About the Building and First Base
Our building is currently used as a day centre for rough sleepers in Brighton and Hove. Built in 1766 as an assembly room to the fashionable Castle Inn, it has a rather grand and interesting past.
Now located on Montpelier Place in Brighton, the building’s original location was roughly where the Royal Bank of Scotland stands today on the Old Steine. It was attached to the Castle Inn, one of Brighton’s first and most fashionable venues which was in part responsible for putting Brighton on the map.
The assembly rooms were closed in 1814 and bought by King George IV to become the chapel to the Royal Pavilion in 1822.
In 1847, as part of a huge sell off of parts of the estate, the building was dismantled. Town Commissioners bought the building in 1850 for £53,000 to prevent its demolition which prompted the Bishop of Chichester, to claim that as the chapel had been consecrated it belonged to the church. This claim was accepted.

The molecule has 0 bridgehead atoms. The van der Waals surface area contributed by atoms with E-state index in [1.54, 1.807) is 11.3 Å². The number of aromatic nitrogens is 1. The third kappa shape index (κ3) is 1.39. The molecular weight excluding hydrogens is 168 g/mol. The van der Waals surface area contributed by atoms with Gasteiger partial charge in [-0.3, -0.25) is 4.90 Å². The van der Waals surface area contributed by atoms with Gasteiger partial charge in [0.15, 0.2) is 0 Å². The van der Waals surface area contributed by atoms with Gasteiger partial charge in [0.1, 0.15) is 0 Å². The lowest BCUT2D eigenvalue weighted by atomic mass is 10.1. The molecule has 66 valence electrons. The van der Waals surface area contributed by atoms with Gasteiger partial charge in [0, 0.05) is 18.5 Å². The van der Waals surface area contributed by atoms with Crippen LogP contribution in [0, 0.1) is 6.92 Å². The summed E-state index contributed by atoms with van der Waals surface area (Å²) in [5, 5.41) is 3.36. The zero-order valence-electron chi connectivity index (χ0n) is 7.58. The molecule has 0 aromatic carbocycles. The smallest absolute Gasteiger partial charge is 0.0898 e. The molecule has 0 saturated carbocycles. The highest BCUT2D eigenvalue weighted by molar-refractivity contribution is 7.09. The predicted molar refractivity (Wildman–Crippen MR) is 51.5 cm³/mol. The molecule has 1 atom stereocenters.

The vicar of Brighton’s sister, Mary Anne Wagner, offered the diocese part of a piece of land as a site for the re-erection of the Royal Chapel and a contribution towards the costs.
This generous offer was accepted and the building was re-erected brick by brick on Montpelier Place in 1851 and became St Stephen’s Church until 1939 when it closed due to a dwindling congregation.
In 1950 it opened as the Sussex Diocesan Association for the Deaf and Dumb, which later became Sussex Deaf Club.
In 1982 it again became empty and BHT took over the building. It became First Base Day Centre in 1984. In 2010 we received funding to renovate the building and restore its beautiful original features as well as create a functional, fit for purpose day centre for our homeless clients.